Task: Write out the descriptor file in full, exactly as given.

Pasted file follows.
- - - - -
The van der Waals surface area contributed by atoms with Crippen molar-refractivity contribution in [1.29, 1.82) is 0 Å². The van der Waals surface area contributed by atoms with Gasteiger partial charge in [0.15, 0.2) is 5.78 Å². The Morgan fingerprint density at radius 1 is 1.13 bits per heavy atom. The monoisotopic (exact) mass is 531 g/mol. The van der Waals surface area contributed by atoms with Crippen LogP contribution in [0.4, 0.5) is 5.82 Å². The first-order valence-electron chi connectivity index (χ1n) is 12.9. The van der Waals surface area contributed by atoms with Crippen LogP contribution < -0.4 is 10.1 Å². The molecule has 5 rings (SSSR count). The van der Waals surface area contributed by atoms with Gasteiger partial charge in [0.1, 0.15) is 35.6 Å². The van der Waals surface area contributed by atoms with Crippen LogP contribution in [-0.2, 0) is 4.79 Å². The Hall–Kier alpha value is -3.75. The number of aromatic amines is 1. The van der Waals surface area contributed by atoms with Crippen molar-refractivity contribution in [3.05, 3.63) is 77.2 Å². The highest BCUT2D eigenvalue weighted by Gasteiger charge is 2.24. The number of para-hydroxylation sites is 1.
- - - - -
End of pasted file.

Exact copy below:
The van der Waals surface area contributed by atoms with Crippen molar-refractivity contribution in [1.29, 1.82) is 0 Å². The van der Waals surface area contributed by atoms with Gasteiger partial charge in [0.15, 0.2) is 5.78 Å². The Morgan fingerprint density at radius 1 is 1.13 bits per heavy atom. The monoisotopic (exact) mass is 531 g/mol. The van der Waals surface area contributed by atoms with Crippen LogP contribution in [0.4, 0.5) is 5.82 Å². The first-order valence-electron chi connectivity index (χ1n) is 12.9. The van der Waals surface area contributed by atoms with Crippen LogP contribution < -0.4 is 10.1 Å². The molecule has 5 rings (SSSR count). The van der Waals surface area contributed by atoms with Gasteiger partial charge in [0.1, 0.15) is 35.6 Å². The van der Waals surface area contributed by atoms with Crippen LogP contribution in [-0.2, 0) is 4.79 Å². The Hall–Kier alpha value is -3.75. The number of aromatic amines is 1. The van der Waals surface area contributed by atoms with Crippen molar-refractivity contribution in [3.05, 3.63) is 77.2 Å². The highest BCUT2D eigenvalue weighted by Gasteiger charge is 2.24. The number of para-hydroxylation sites is 1.